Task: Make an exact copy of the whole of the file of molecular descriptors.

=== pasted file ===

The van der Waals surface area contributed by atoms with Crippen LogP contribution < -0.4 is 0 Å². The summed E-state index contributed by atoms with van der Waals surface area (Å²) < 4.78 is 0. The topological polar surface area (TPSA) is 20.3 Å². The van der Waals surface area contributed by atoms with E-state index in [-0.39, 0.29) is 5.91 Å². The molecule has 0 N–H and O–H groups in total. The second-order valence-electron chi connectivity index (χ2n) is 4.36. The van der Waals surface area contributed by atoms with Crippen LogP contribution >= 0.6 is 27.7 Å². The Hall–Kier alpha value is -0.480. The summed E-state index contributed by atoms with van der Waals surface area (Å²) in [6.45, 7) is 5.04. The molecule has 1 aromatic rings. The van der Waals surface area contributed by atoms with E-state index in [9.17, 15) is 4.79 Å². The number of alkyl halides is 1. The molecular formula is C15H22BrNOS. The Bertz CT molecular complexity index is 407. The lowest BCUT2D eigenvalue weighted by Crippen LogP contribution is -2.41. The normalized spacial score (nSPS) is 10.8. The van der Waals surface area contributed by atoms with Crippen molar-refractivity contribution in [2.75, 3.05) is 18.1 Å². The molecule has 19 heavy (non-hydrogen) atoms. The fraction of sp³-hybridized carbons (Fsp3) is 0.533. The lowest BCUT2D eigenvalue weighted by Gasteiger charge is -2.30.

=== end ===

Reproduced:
The van der Waals surface area contributed by atoms with Crippen LogP contribution < -0.4 is 0 Å². The summed E-state index contributed by atoms with van der Waals surface area (Å²) < 4.78 is 0. The topological polar surface area (TPSA) is 20.3 Å². The van der Waals surface area contributed by atoms with E-state index in [-0.39, 0.29) is 5.91 Å². The molecule has 0 N–H and O–H groups in total. The second-order valence-electron chi connectivity index (χ2n) is 4.36. The van der Waals surface area contributed by atoms with Crippen LogP contribution >= 0.6 is 27.7 Å². The Hall–Kier alpha value is -0.480. The summed E-state index contributed by atoms with van der Waals surface area (Å²) in [6.45, 7) is 5.04. The molecule has 1 aromatic rings. The van der Waals surface area contributed by atoms with E-state index in [9.17, 15) is 4.79 Å². The number of alkyl halides is 1. The molecular formula is C15H22BrNOS. The Bertz CT molecular complexity index is 407. The lowest BCUT2D eigenvalue weighted by Crippen LogP contribution is -2.41. The normalized spacial score (nSPS) is 10.8. The van der Waals surface area contributed by atoms with Crippen molar-refractivity contribution in [2.75, 3.05) is 18.1 Å². The molecule has 19 heavy (non-hydrogen) atoms. The fraction of sp³-hybridized carbons (Fsp3) is 0.533. The lowest BCUT2D eigenvalue weighted by Gasteiger charge is -2.30.